Student testing still a struggle

Barely half pass required high school assessments

53 percent fail English exam

Local scores outpace statewide averages

January 11, 2004|By Lane Harvey Brown | Lane Harvey Brown,SUN STAFF

While Harford County public school students improved their scores in the second year of state high school competency testing, more than half of the nearly 3,000 test-takers still failed the English test, and barely half passed algebra, biology and government. And Superintendent Jacqueline C. Haas says bringing all students up to proficiency is going to be difficult.

"We face significant challenges in helping 100 percent - all - our students, regardless of circumstances or disability, to pass the high school assessments," Haas said, adding that she encourages parents to become familiar with the assessment requirements. "Getting a high school diploma may very soon be dependent on passing these tests."

Only 47 percent of students passed the English exam, up from 44.6 percent last year, and outpacing the state average of 39.8 percent. Math scores were higher, with 63.6 percent of students passing, compared with 53.2 percent statewide. The previous year, 60.5 percent of students passed.

"I am pleased with the improved performance of our high school students," Haas said.

Deb Merlock, a vice president of the Harford County Council of PTAs, said the group plans to review the scores as part of its examination of changing high school diploma requirements.

"Basing graduation on the passing of four assessments is just not reasonable, considering some students don't test well or haven't had an opportunity to get the support they need in those subject areas," she said.

The test covers English, algebra, biology and government. Last month, the state Board of Education gave preliminary approval to making the new tests count toward graduation beginning with the class of 2009.

Getting help early

David Volrath, chief of secondary instruction for public schools, said the system needs to do a better job of reaching the middle-level pupils.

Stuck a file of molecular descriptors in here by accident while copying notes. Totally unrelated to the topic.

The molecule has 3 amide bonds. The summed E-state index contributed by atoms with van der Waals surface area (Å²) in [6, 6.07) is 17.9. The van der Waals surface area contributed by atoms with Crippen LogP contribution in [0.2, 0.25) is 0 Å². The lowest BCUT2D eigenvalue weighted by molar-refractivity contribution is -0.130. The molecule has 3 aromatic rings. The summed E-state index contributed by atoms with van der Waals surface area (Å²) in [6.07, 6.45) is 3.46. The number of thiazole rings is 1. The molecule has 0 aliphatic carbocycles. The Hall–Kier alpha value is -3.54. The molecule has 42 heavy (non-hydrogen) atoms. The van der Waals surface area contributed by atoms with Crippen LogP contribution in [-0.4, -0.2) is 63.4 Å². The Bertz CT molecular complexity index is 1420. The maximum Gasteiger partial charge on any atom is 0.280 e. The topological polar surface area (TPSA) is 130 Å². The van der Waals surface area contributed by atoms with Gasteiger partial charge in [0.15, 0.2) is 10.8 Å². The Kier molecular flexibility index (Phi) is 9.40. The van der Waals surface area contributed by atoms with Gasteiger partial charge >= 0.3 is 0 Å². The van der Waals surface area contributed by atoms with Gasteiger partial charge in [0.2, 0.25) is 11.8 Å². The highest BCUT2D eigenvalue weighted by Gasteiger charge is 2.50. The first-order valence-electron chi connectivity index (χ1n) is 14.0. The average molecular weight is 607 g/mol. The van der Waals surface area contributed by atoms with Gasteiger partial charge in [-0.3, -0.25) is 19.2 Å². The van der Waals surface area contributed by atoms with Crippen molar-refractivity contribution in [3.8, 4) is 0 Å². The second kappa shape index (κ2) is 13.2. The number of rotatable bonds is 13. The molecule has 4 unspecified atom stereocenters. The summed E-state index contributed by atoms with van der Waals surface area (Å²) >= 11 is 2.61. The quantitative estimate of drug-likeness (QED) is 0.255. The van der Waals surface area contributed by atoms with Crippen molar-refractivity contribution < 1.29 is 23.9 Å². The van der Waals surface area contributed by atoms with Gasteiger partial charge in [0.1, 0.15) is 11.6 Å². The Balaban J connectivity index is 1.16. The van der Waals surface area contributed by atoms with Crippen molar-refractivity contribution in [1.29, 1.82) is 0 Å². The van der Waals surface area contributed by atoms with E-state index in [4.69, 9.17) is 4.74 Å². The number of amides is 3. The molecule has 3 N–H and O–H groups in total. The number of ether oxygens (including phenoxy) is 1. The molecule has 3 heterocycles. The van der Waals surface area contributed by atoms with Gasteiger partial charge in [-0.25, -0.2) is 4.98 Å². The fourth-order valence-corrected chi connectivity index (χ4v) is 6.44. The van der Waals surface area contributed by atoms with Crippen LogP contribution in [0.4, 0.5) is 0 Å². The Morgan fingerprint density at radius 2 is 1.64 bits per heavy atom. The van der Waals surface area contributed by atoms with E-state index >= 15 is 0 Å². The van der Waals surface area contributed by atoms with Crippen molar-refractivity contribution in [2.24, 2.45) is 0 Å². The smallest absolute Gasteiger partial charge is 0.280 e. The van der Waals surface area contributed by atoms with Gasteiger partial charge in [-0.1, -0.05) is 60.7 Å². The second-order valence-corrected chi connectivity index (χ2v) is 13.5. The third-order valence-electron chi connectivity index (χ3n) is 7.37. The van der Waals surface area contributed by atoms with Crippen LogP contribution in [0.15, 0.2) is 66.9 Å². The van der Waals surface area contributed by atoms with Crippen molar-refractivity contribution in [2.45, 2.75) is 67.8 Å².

"I'm not sure we've done a great job with those kids sometimes," he said. "How do we make it meaningful for [them]?"

Volrath said the system also wants to reach students individually, to make them feel valued - and raise accountability.

He said proposals being considered by the administration to improve scores include creating career courses that reinforce basic skills; finding online opportunities that students can use for study at home, including course work and skill-building; and using standardized competency test scores to identify students for early intervention.

"We shouldn't be learning a kid is reading way below grade level when they get to grades 10, 11 or 12," he said.

In neighboring Cecil County, public schools spokeswoman Karen Emery said early intervention, especially in reading, is also a focus.

Cecil's scores fell in all areas except government, where scores rose from 56.4 percent to 60.3 percent, Emery said. Algebra scores fell from 70.8 percent to 66.2 percent, and English dropped from 40.3 percent to 34.8 percent, she said.

Students' strengths

Emery said with only two years of results to review, administrators were pleased to see the strong algebra scores, which outpaced the state.

With reading a critical part of the other testing areas, she said, the system is focusing on initiatives to strengthen student performance, including a proposal to add a reading specialist to work in high schools.

Cecil also has a 45-minute reading enrichment program in middle schools, she said, and tests reading competency to try to identify students needing extra help.

Further analysis from the state in March of individual questions and students' performance in answering them will also help schools hone problem areas, she said. Without that information, Emery said, "we can't identify where our students are strong or where they need assistance."

Emery said many students are not motivated to do well on the test.

"There's no incentive to perform well because it's not tied to graduation," she said. "They have to take it, but they don't have to pass it."

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